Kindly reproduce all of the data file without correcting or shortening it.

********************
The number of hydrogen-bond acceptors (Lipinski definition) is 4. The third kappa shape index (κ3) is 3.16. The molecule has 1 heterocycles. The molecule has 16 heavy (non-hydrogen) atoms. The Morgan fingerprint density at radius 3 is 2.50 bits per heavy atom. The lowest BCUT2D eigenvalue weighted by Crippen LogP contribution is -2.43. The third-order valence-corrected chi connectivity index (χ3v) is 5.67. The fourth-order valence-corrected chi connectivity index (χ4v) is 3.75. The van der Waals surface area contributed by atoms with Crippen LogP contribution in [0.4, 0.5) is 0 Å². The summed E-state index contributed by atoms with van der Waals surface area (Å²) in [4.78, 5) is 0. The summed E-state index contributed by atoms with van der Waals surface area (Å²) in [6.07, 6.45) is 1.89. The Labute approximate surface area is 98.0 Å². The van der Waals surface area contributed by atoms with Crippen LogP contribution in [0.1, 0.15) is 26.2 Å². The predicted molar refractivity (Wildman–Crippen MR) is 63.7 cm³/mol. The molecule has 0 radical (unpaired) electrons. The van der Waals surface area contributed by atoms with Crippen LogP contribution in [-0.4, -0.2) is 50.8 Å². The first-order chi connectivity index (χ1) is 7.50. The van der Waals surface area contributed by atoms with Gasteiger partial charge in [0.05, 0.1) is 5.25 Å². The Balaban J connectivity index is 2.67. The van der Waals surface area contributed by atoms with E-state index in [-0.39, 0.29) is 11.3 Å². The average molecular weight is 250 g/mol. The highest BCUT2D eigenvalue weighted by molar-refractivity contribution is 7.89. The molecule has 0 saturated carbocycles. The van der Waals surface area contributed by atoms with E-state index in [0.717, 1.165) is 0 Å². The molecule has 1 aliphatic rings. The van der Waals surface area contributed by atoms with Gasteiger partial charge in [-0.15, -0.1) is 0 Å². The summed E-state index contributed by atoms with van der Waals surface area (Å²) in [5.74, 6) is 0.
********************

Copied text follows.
The number of hydrogen-bond acceptors (Lipinski definition) is 4. The third kappa shape index (κ3) is 3.16. The molecule has 1 heterocycles. The molecule has 16 heavy (non-hydrogen) atoms. The Morgan fingerprint density at radius 3 is 2.50 bits per heavy atom. The lowest BCUT2D eigenvalue weighted by Crippen LogP contribution is -2.43. The third-order valence-corrected chi connectivity index (χ3v) is 5.67. The fourth-order valence-corrected chi connectivity index (χ4v) is 3.75. The van der Waals surface area contributed by atoms with Crippen LogP contribution in [0.4, 0.5) is 0 Å². The summed E-state index contributed by atoms with van der Waals surface area (Å²) in [4.78, 5) is 0. The summed E-state index contributed by atoms with van der Waals surface area (Å²) in [6.07, 6.45) is 1.89. The Labute approximate surface area is 98.0 Å². The van der Waals surface area contributed by atoms with Crippen LogP contribution in [0.1, 0.15) is 26.2 Å². The predicted molar refractivity (Wildman–Crippen MR) is 63.7 cm³/mol. The molecule has 0 radical (unpaired) electrons. The van der Waals surface area contributed by atoms with Crippen LogP contribution in [-0.4, -0.2) is 50.8 Å². The first-order chi connectivity index (χ1) is 7.50. The van der Waals surface area contributed by atoms with Gasteiger partial charge in [0.05, 0.1) is 5.25 Å². The Balaban J connectivity index is 2.67. The van der Waals surface area contributed by atoms with E-state index in [-0.39, 0.29) is 11.3 Å². The average molecular weight is 250 g/mol. The highest BCUT2D eigenvalue weighted by molar-refractivity contribution is 7.89. The molecule has 0 saturated carbocycles. The van der Waals surface area contributed by atoms with E-state index in [0.717, 1.165) is 0 Å². The molecule has 1 aliphatic rings. The van der Waals surface area contributed by atoms with Gasteiger partial charge in [-0.15, -0.1) is 0 Å². The summed E-state index contributed by atoms with van der Waals surface area (Å²) in [5.74, 6) is 0.